So they're not lying to necessarily, they just don't know enough to know that they didn't get tested. So they think. I've been told my STI I panel is negative and I don't have any symptoms. Ergo, I don't have herpes, which is wrong. By the way, many of you as women think the same thing. Not your fault. You haven't been [00:04:00] educated on it.
So you think I went to my gynecologist, we did STI testing. I assume ST I testing encompasses all the sts. And I don't have symptoms naturally. I assume I don't have herpes. Again, wrong, because your doctor might have been following guidelines appropriately and not tested you for herpes. She might have then assumed that you knew that you didn't get tested for herpes.
You have no symptoms, so you assume you're negative. You also might say, but I use condoms every single time I was with so-and-so, or every single person I was ever with, and I'd still say, I believe you, because the virus can live outside of the area of the condom. If a condom goes on a penis, the virus can live all around and all around the vulva, not just in the vagina where the penis is.
Okay? Plus you can get it from oral sex, plus you can get it just from skin to skin contact, female to female, male to male. So it's very common. It is by and large, not dangerous. It is very unlikely that people know that they carry it when they carry it, because many people are [00:05:00] asymptomatic. You can transmit it by asymptomatic shedding.
So even if you're with someone who let's say, knows he has it. And he says, but I don't have a sore. We can have sex. The answer is you could have sex, but asymptomatic shedding, he might give it to you whether or not he knows it. Now, if you use condoms and you take daily prophylaxis of Valtrex, it is less likely that you'll give it to someone.
But even that's not a sure thing. Now is that terrible and scary? No, because the truth is the majority of us who carry it are not gonna have any symptoms from it or side effects. Even if we have symptoms, we're annoyed. It's yucky, it's uncomfortable. That's it. There are some immunocompromised people, infants in particular, people for example, with HIV who might have more significant side effects or symptoms from herpes for sure.
So we have to be cautious about that. There are certainly. Um, people out there who would advocate and vocalize that herpes can be a culprit in far more than we believe. I don't wanna say they're wrong, but I would say according to traditional medical [00:06:00] data, we don't agree with that line of reasoning. That is in the more integrative, um, eastern world beliefs, that herpes is actually the culprit or core, just like Epstein bar virus of many of our chronic illnesses.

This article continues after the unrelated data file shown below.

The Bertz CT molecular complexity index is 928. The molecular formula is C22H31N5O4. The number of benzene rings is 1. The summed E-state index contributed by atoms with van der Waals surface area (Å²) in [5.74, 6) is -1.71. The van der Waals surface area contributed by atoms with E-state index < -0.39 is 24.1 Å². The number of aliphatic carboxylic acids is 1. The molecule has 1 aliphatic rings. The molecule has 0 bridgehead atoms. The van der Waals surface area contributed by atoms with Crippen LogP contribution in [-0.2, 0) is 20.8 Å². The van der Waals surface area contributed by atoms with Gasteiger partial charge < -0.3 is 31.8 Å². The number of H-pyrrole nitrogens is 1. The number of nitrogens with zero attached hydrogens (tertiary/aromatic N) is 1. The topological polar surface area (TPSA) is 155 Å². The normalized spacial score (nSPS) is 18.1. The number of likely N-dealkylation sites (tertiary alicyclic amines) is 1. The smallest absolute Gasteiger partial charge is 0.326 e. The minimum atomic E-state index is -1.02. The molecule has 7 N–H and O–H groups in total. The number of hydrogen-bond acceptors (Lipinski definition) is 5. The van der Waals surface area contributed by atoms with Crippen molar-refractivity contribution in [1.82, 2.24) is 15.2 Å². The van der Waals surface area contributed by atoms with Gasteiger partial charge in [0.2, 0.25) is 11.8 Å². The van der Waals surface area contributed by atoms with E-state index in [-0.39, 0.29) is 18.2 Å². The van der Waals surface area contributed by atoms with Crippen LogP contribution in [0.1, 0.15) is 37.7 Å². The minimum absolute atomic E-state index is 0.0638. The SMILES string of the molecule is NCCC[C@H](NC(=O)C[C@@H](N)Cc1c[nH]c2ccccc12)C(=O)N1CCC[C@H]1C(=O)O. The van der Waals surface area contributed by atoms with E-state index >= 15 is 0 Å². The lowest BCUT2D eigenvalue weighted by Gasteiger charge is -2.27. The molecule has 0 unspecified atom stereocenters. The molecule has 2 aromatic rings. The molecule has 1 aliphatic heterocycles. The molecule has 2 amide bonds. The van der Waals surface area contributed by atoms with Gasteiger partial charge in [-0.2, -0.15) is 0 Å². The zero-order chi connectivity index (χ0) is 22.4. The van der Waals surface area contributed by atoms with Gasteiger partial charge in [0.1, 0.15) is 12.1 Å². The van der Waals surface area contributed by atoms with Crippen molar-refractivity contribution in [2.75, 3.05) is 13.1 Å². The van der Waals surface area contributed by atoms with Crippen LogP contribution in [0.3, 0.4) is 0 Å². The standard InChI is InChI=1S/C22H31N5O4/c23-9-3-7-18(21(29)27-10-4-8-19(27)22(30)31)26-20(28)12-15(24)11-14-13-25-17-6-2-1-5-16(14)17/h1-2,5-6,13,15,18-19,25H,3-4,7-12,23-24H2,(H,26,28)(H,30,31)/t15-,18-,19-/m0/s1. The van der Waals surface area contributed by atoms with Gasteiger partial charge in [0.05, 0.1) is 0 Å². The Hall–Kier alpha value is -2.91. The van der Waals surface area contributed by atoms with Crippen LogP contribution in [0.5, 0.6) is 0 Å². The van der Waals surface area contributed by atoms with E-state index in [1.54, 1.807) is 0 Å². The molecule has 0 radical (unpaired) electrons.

Again, yet to be born out in the data. So I don't necessarily ascribe to it because what I see. , millions of us have it, and we don't have any side effects or issues from it. So again, do I think any of you have it? Probably because any of us might have it asymptomatic. Do I think that means that the person you're with cheated or that you had, you know, too much sex and you should have been more careful?
No, no, no, because your partner might not have cheated because the, the virus can stay there for decades. You might have used condoms you might not have. And even if you use condoms, you can still get it. And the good news is you're likely not gonna have any problems long-term. Can you get pregnant with herpes?
Yes. Is it gonna harm the baby? No. Provided you don't have an active lesion in your vulva or vagina or labia at the time of vaginal delivery, if you did simple answer, then you [00:07:00] have a C-section and you will take Valtrex once a day, starting at 35 or 36 weeks to help suppress the likelihood of an outbreak.
So that is it in a nutshell. Don't freak out. Herpes coming. Peace out people.